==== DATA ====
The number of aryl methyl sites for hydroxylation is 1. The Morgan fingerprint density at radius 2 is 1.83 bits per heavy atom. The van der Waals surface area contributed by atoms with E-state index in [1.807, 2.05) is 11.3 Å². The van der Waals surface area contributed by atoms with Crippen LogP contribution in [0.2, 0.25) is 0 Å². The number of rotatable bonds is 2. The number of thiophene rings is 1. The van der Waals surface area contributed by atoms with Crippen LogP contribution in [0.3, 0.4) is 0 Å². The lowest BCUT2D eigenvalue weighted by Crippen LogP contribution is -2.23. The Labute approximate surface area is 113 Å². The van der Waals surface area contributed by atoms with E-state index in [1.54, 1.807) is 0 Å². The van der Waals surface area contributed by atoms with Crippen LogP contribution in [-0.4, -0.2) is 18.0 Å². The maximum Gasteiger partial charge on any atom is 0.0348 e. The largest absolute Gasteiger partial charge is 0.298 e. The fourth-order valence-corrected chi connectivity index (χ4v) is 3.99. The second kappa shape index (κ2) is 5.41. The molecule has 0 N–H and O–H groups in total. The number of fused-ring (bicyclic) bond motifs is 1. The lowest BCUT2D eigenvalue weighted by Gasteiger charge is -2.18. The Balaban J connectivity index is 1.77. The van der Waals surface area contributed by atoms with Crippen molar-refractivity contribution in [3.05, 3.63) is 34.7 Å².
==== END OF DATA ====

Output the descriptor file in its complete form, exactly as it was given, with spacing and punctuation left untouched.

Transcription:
The number of aryl methyl sites for hydroxylation is 1. The Morgan fingerprint density at radius 2 is 1.83 bits per heavy atom. The van der Waals surface area contributed by atoms with E-state index in [1.807, 2.05) is 11.3 Å². The van der Waals surface area contributed by atoms with Crippen LogP contribution in [0.2, 0.25) is 0 Å². The number of rotatable bonds is 2. The number of thiophene rings is 1. The van der Waals surface area contributed by atoms with Crippen LogP contribution in [0.3, 0.4) is 0 Å². The lowest BCUT2D eigenvalue weighted by Crippen LogP contribution is -2.23. The Labute approximate surface area is 113 Å². The van der Waals surface area contributed by atoms with E-state index in [1.54, 1.807) is 0 Å². The van der Waals surface area contributed by atoms with Crippen LogP contribution in [-0.4, -0.2) is 18.0 Å². The maximum Gasteiger partial charge on any atom is 0.0348 e. The largest absolute Gasteiger partial charge is 0.298 e. The fourth-order valence-corrected chi connectivity index (χ4v) is 3.99. The second kappa shape index (κ2) is 5.41. The molecule has 0 N–H and O–H groups in total. The number of fused-ring (bicyclic) bond motifs is 1. The lowest BCUT2D eigenvalue weighted by Gasteiger charge is -2.18. The Balaban J connectivity index is 1.77. The van der Waals surface area contributed by atoms with Crippen molar-refractivity contribution in [3.05, 3.63) is 34.7 Å².